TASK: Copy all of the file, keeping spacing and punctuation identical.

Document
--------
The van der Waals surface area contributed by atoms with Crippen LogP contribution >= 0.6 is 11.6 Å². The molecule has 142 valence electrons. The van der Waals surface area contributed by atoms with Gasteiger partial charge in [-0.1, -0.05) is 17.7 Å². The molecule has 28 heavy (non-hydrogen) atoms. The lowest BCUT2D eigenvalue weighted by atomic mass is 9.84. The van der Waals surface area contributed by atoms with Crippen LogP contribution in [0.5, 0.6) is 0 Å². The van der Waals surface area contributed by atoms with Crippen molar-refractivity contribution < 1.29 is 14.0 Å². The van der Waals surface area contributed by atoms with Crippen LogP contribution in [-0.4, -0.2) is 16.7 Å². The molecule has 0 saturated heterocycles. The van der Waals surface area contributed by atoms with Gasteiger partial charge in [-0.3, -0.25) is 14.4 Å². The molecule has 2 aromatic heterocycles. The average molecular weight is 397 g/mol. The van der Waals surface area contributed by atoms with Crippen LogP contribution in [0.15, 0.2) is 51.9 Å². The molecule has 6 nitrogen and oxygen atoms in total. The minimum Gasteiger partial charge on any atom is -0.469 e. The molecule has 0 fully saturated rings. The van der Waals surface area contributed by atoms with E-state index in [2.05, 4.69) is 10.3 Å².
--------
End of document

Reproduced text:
The van der Waals surface area contributed by atoms with Crippen LogP contribution >= 0.6 is 11.6 Å². The molecule has 142 valence electrons. The van der Waals surface area contributed by atoms with Gasteiger partial charge in [-0.1, -0.05) is 17.7 Å². The molecule has 28 heavy (non-hydrogen) atoms. The lowest BCUT2D eigenvalue weighted by atomic mass is 9.84. The van der Waals surface area contributed by atoms with Crippen LogP contribution in [0.5, 0.6) is 0 Å². The van der Waals surface area contributed by atoms with Crippen molar-refractivity contribution < 1.29 is 14.0 Å². The van der Waals surface area contributed by atoms with Crippen LogP contribution in [-0.4, -0.2) is 16.7 Å². The molecule has 0 saturated heterocycles. The van der Waals surface area contributed by atoms with Gasteiger partial charge in [-0.3, -0.25) is 14.4 Å². The molecule has 2 aromatic heterocycles. The average molecular weight is 397 g/mol. The van der Waals surface area contributed by atoms with Crippen LogP contribution in [0.15, 0.2) is 51.9 Å². The molecule has 6 nitrogen and oxygen atoms in total. The minimum Gasteiger partial charge on any atom is -0.469 e. The molecule has 0 fully saturated rings. The van der Waals surface area contributed by atoms with E-state index in [2.05, 4.69) is 10.3 Å².